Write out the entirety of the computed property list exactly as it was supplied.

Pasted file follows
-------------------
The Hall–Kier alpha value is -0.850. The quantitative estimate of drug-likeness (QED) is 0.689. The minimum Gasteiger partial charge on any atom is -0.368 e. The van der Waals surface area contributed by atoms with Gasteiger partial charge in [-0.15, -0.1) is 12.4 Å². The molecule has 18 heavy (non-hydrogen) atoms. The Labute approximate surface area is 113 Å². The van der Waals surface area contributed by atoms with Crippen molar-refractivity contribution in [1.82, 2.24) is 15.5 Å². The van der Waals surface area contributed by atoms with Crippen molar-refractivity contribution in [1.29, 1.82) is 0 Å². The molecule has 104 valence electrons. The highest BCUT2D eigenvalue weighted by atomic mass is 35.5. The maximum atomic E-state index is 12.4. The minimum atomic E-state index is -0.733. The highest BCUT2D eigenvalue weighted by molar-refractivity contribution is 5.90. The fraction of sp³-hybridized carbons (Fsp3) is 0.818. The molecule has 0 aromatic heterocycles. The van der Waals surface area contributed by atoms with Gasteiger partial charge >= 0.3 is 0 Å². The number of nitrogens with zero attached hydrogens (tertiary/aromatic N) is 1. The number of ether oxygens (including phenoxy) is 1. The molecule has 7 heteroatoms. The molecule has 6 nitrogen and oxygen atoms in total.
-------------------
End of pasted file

The Hall–Kier alpha value is -0.850. The quantitative estimate of drug-likeness (QED) is 0.689. The minimum Gasteiger partial charge on any atom is -0.368 e. The van der Waals surface area contributed by atoms with Gasteiger partial charge in [-0.15, -0.1) is 12.4 Å². The molecule has 18 heavy (non-hydrogen) atoms. The Labute approximate surface area is 113 Å². The van der Waals surface area contributed by atoms with Crippen molar-refractivity contribution in [1.82, 2.24) is 15.5 Å². The van der Waals surface area contributed by atoms with Crippen molar-refractivity contribution in [1.29, 1.82) is 0 Å². The molecule has 104 valence electrons. The highest BCUT2D eigenvalue weighted by atomic mass is 35.5. The maximum atomic E-state index is 12.4. The minimum atomic E-state index is -0.733. The highest BCUT2D eigenvalue weighted by molar-refractivity contribution is 5.90. The fraction of sp³-hybridized carbons (Fsp3) is 0.818. The molecule has 0 aromatic heterocycles. The van der Waals surface area contributed by atoms with Gasteiger partial charge >= 0.3 is 0 Å². The number of nitrogens with zero attached hydrogens (tertiary/aromatic N) is 1. The number of ether oxygens (including phenoxy) is 1. The molecule has 7 heteroatoms. The molecule has 6 nitrogen and oxygen atoms in total.